Yoga does not just change the way we see things, it transforms the person who sees. B. K. S. IYENGAR, LIGHT ON LIFE Substance abuse, including the abuse of alcohol, opiates, stimulants, and other drugs, is a widespread issue in the world today. According to WHO (2018), about 800 people die every day in Europe from alcohol related problems. Last year in the European Union, 24.7 million used cannabis, 3.9 million used cocaine, 2.6 million used ecstasy (EMCDDA, 2019). There are many programs available to treat substance abuse and addiction, such as individual and group psychotherapy, behavioral therapy, counseling, using medication etc. More and more programs focus on a holistic approach which includes the use of different methods and tools to help a person to recover from substance abuse and addiction.

Yoga has been used for thousands of years to support mental and physical health through a combination of breathing, physical postures, relaxation, and meditation. The word itself comes from the Sanskrit root yuj, which means to unite. While the practice continues to be taught (for hundreds of generations now) and continues to evolve, the fundamental idea that yoga unites our body, mind, and being remains. Over 90 percent of all current research on yoga has found that yoga has a positive impact on health. People who practice yoga notice many benefits, varying from stress relief and physical fitness to better flexibility and strength. Also, yoga develops your ability to cope with mental and physical stress and gives you the flexibility and confidence to get through what you experience- no matter where you are. Yoga has been helpful for people who are recovering from alcohol dependence and opiate dependence and who wants to stop smoking. Yoga and meditation programs have been found to be more effective in reducing relapse rates compared to cognitive-behavioral treatment and twelve-step programs. More importantly, yoga is often beneficial when used together with other traditional substance abuse treatment programs. Why yoga is helpful for people who suffer from substance abuse? Yoga focuses on the main symptoms of substance abuse, including cravings, impulsivity, negativity, and increased reaction to stress. By reducing stress, anxiety, and depression, yoga can help ease emotional states that can increase relapses. Also, yoga is built on a foundation of a nonjudgmental attitude, which helps replace shame and stigma with hope and self-acceptance in addiction recovery. Yoga also helps to release pain and discomfort for people who are suffering from substance abuse. There is a relationship between pain and substance abuse. A lot of people use substances to moderate back and neck pain, headaches, joint pain etc. The constant use of pain medication not only increase the risk of developing opiate dependence, but also can cause pain. For instance,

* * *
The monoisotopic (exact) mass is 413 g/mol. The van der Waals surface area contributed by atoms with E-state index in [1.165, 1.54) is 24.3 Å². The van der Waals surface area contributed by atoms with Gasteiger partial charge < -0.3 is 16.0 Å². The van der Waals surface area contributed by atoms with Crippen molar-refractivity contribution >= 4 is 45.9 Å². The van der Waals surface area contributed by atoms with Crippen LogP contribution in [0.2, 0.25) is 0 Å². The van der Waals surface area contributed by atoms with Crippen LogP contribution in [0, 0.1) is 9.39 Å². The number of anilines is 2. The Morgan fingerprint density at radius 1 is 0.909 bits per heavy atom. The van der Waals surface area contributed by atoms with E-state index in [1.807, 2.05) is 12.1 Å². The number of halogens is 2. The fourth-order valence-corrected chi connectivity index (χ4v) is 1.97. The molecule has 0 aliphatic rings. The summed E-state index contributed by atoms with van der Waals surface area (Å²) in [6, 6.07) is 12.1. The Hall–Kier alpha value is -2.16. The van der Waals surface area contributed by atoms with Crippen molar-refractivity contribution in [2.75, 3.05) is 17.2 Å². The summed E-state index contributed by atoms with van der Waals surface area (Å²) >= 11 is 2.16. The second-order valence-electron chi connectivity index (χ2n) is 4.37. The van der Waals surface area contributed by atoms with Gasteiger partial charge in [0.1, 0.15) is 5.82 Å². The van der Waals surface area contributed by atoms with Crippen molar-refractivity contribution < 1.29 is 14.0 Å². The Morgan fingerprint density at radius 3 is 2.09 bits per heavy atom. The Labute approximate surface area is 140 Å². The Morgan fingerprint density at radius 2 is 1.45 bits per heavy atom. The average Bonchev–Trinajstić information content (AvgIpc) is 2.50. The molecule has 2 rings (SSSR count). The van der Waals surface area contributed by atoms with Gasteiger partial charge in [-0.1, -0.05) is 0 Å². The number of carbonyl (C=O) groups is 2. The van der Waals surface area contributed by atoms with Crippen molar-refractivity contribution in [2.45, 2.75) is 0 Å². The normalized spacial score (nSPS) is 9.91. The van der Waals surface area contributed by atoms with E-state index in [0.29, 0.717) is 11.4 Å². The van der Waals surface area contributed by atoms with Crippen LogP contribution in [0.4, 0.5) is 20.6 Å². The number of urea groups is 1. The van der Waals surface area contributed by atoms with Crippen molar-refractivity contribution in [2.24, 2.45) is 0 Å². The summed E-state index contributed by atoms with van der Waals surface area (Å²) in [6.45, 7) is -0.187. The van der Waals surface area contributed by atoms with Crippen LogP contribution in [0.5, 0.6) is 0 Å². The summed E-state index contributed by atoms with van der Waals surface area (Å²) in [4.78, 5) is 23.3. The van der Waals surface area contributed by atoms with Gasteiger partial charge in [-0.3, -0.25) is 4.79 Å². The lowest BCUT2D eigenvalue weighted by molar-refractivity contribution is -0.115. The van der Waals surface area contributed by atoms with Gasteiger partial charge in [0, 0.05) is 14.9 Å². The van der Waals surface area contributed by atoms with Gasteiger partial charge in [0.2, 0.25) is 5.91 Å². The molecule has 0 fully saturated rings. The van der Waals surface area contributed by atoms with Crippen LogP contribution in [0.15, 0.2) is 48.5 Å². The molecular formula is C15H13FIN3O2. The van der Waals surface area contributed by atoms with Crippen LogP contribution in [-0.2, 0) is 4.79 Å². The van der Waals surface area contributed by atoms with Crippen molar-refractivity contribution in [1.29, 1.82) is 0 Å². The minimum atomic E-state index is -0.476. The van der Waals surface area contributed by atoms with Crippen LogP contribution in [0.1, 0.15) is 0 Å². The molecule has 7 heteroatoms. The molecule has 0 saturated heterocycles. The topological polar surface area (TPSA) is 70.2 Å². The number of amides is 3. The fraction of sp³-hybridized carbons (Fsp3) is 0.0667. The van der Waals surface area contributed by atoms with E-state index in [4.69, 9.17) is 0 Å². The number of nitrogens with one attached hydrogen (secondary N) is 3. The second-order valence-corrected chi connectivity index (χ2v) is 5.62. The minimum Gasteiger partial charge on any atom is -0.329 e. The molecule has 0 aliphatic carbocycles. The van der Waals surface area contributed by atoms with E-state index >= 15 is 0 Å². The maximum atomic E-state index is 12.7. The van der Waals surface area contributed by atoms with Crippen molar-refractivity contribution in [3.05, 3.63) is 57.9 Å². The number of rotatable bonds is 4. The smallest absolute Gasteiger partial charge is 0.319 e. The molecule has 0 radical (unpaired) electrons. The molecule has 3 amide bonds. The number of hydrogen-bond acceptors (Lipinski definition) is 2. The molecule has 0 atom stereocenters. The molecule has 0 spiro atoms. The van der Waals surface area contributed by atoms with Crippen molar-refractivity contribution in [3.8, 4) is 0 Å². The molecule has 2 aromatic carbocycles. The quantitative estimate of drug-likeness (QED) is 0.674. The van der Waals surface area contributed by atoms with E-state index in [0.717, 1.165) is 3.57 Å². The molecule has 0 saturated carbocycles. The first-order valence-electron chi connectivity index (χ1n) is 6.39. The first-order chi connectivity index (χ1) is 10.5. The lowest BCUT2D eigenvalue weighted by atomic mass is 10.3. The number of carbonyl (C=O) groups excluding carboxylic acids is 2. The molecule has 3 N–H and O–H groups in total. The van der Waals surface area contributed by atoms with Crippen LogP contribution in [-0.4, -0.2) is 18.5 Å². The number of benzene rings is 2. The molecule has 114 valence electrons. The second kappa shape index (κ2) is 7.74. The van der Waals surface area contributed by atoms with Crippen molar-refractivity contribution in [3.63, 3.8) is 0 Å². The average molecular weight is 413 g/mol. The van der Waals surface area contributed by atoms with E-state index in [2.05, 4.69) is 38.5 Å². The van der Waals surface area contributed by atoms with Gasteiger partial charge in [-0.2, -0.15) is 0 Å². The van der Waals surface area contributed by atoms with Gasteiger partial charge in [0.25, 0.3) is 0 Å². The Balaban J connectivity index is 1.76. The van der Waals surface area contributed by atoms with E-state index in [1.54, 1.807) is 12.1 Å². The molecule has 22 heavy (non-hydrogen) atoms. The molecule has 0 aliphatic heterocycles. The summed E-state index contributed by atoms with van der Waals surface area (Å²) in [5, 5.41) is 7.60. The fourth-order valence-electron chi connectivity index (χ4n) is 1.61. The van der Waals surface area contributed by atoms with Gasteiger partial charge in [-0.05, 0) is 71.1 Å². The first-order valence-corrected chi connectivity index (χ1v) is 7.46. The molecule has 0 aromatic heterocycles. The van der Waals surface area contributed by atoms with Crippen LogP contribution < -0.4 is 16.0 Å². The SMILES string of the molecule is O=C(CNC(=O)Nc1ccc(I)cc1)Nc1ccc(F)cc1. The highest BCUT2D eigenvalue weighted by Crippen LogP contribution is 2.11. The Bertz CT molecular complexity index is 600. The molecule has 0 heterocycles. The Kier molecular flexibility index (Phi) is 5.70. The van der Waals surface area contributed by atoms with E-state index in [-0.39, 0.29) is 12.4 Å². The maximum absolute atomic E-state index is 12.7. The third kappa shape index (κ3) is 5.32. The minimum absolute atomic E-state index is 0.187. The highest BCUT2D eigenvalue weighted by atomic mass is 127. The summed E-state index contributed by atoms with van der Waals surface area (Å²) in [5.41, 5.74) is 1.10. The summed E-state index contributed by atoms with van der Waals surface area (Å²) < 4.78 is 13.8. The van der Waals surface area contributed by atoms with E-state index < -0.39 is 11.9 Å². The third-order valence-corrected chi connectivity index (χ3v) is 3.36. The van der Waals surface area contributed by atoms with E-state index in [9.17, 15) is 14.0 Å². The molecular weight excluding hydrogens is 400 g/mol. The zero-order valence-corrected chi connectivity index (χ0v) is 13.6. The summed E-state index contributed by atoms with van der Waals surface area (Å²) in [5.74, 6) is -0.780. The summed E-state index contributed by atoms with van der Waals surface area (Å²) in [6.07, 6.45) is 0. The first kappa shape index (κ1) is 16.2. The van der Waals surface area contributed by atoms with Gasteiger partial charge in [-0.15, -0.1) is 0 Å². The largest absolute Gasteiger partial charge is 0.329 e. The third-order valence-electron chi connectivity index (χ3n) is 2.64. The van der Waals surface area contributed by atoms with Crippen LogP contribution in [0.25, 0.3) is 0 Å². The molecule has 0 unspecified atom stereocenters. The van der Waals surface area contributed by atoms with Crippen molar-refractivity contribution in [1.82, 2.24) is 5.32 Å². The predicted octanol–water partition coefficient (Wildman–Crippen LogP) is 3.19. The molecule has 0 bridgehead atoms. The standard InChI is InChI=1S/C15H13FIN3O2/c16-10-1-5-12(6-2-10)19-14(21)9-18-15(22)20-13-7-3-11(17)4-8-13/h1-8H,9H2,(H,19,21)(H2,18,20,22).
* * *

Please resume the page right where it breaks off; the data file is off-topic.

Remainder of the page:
excessive alcohol consumption can lead to the inflammation of the pancreas and dysfunction of peripheral nerves. Studies have shown that yoga poses appear to have beneficial results in relieving pain. Compared to other treatments, especially treatment that uses medicine, yoga has little risk of negative side effects. Yoga can also be taught in a group setting, which is not only cheaper, but also provides a group support. People who abuse substances often become isolated, because they need to get rid of their previous social contacts which were typically drug-related contacts. Group yoga helps people to find new social contacts who are more appropriate.

To conclude, yoga has been found to be beneficial in substance abuse treatment. It focuses on both psychological conditions (depression and anxiety) and physical conditions (pain and discomfort). It also helps to accept yourself which is very important in addiction recovery. Yoga is most beneficial when used with other traditional substance abuse treatment programs.

References European Monitoring Centre for Drugs and Drug Addiction. (2019). European Drug Report 2019: Trends and Developments . Publications Office of the European Union, Luxembourg. Wei, M. & Groves, J.E. (2017). The Harvard Medical School Guide to Yoga: 8 weeks to Strength, Awareness and Flexibility . United States of America: Da capo press. World Health Organization. (2018). Fact sheet on alcohol consumption, alcohol-attributable harm and alcohol policy responses in European Union Member States, Norway and Switzerland. Regional Office for Europe, Copenhagen.

Neringa Razbadauskaite is an intern at Willingness. She is from Lithuania, 3rd year psychology student. She has a keen interest in health psychology.